Prime Minister Shinzo Abe will propose global steps aimed at halving greenhouse gas emissions by 2050 from current levels during next month’s Group of Eight summit, and has already gotten U.S. President George W. Bush’s promise to cooperate, sources said Tuesday.
According to the sources, Abe told Bush during their April 27 meeting in the U.S. that Japan’s proposal will involve developing technologies, creating low-carbon societies and taking other steps to halve emissions of carbon dioxide and other greenhouse gases by 2050.
Abe and Bush agreed that their countries can contribute to international efforts to fight global warming by employing energy-saving and other technological measures.
Tokyo has been working to beef up international efforts to fight global warming. During talks April 11 in Japan, Abe and Chinese Premier Wen Jiabao agreed to cooperate on creating an effective post-Kyoto Protocol framework from 2013.
By securing commitments from China and the U.S., which have not signed onto the Kyoto Protocol, Abe intends to take the lead in the annual G8 summit, especially over the European countries.
The Kyoto Protocol, formulated in 1997 under a U.N. framework, requires industrial countries to cut greenhouse gas emission from 1990s levels by an average of 5.2 percent by 2012.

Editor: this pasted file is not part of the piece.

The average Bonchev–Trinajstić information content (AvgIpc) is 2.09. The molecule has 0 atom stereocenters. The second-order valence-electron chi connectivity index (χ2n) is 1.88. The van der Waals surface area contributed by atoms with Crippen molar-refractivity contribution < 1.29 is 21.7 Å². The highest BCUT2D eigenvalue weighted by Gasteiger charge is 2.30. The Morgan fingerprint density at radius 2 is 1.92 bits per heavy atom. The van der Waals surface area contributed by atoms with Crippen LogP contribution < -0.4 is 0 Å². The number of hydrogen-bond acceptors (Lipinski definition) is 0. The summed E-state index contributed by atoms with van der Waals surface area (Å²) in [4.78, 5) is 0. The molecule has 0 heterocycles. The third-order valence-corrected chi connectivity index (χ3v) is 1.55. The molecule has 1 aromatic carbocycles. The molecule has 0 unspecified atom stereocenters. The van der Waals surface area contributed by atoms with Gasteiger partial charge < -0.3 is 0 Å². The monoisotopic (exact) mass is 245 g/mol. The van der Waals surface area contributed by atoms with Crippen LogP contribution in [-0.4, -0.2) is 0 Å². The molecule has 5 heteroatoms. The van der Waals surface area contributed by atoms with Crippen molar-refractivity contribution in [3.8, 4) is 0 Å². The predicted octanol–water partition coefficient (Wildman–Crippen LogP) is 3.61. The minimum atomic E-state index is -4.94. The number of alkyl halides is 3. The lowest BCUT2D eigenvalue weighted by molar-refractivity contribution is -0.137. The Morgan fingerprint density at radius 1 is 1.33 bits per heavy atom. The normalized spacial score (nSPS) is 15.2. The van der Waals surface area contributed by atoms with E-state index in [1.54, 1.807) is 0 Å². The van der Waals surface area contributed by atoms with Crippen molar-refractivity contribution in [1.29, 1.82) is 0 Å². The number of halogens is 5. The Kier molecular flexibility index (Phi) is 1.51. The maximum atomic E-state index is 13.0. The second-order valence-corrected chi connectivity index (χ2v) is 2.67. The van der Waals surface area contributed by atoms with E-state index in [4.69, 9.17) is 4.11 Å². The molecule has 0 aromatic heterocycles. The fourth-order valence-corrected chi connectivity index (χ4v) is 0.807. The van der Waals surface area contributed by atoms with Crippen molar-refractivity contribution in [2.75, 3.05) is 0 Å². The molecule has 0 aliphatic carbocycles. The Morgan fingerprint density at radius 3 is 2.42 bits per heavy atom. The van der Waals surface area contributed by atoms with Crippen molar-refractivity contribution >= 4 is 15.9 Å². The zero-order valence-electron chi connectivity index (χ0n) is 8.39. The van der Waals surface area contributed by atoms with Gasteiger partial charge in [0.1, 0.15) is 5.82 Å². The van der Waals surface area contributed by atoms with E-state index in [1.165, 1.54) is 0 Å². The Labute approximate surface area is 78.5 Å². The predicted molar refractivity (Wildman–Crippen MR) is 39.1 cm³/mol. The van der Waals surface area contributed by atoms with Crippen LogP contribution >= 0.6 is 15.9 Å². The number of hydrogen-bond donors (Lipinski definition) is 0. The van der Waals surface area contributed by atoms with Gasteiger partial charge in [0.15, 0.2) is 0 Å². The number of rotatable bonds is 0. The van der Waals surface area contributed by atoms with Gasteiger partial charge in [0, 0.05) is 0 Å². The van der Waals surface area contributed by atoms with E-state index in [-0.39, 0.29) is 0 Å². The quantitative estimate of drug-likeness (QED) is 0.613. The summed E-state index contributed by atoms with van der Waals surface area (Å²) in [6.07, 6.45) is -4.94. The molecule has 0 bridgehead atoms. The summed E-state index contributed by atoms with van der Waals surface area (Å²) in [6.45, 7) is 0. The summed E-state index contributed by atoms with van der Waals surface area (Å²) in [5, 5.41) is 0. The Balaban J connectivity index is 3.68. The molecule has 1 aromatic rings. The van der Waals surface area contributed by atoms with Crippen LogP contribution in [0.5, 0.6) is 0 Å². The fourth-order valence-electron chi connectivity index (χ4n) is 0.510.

But the pact does not cover major emerging economies like China and India, and the United States has refused to ratify it, leaving its effectiveness in doubt.
The sources said Abe explained to Bush about the commitments made by China during his talks with Wen, and noted that Japan intends to set up a new financial framework to help developing nations deal with global warming.
Bush criticized Beijing for failing to contribute to international efforts against global warming and imposing high tariffs on imports of environment technology to gain profits, while taking advantage of its position as a developing nation, the sources said.
Bush stressed the need for the U.S. and Japan to urge China to address these problems, a move that would make it easier for Japan and other countries to export green technology to China, the sources said.
In a time of both misinformation and too much information, quality journalism is more crucial than ever.
By subscribing, you can help us get the story right.